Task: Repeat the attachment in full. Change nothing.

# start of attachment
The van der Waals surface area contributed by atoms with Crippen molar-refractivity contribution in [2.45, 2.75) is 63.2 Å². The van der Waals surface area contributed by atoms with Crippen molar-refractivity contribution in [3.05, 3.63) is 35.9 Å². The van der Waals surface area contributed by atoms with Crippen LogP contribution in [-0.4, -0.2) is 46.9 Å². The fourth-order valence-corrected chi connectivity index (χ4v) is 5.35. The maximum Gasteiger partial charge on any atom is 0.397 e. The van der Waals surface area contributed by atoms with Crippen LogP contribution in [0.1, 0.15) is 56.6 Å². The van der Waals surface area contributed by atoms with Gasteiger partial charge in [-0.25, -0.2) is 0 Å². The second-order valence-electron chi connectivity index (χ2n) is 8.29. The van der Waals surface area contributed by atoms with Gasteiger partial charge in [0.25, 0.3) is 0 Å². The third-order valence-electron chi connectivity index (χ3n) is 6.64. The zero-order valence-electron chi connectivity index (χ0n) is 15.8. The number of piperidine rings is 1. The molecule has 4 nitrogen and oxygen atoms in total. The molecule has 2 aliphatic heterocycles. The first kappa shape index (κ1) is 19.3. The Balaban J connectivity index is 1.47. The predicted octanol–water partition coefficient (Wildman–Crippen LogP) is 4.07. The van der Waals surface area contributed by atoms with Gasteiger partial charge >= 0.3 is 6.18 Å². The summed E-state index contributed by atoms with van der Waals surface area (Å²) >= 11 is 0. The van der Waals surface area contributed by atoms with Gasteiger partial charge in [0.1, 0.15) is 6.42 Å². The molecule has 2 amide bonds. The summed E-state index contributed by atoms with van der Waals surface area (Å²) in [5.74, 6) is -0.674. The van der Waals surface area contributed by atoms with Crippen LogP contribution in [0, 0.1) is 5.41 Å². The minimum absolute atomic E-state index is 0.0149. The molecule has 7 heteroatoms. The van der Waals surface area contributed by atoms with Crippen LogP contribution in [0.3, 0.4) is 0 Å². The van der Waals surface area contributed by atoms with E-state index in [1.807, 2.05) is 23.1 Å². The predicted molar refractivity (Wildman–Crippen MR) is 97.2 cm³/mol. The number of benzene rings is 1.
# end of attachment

The van der Waals surface area contributed by atoms with Crippen molar-refractivity contribution in [2.45, 2.75) is 63.2 Å². The van der Waals surface area contributed by atoms with Crippen molar-refractivity contribution in [3.05, 3.63) is 35.9 Å². The van der Waals surface area contributed by atoms with Crippen LogP contribution in [-0.4, -0.2) is 46.9 Å². The fourth-order valence-corrected chi connectivity index (χ4v) is 5.35. The maximum Gasteiger partial charge on any atom is 0.397 e. The van der Waals surface area contributed by atoms with Crippen LogP contribution in [0.1, 0.15) is 56.6 Å². The van der Waals surface area contributed by atoms with Gasteiger partial charge in [-0.25, -0.2) is 0 Å². The second-order valence-electron chi connectivity index (χ2n) is 8.29. The van der Waals surface area contributed by atoms with Gasteiger partial charge in [0.25, 0.3) is 0 Å². The third-order valence-electron chi connectivity index (χ3n) is 6.64. The zero-order valence-electron chi connectivity index (χ0n) is 15.8. The number of piperidine rings is 1. The molecule has 4 nitrogen and oxygen atoms in total. The molecule has 2 aliphatic heterocycles. The first kappa shape index (κ1) is 19.3. The Balaban J connectivity index is 1.47. The predicted octanol–water partition coefficient (Wildman–Crippen LogP) is 4.07. The van der Waals surface area contributed by atoms with Gasteiger partial charge >= 0.3 is 6.18 Å². The summed E-state index contributed by atoms with van der Waals surface area (Å²) >= 11 is 0. The van der Waals surface area contributed by atoms with Gasteiger partial charge in [0.1, 0.15) is 6.42 Å². The molecule has 2 amide bonds. The summed E-state index contributed by atoms with van der Waals surface area (Å²) in [5.74, 6) is -0.674. The van der Waals surface area contributed by atoms with Crippen LogP contribution in [0, 0.1) is 5.41 Å². The minimum absolute atomic E-state index is 0.0149. The molecule has 7 heteroatoms. The van der Waals surface area contributed by atoms with Crippen LogP contribution in [0.3, 0.4) is 0 Å². The van der Waals surface area contributed by atoms with E-state index in [1.807, 2.05) is 23.1 Å². The predicted molar refractivity (Wildman–Crippen MR) is 97.2 cm³/mol. The number of benzene rings is 1.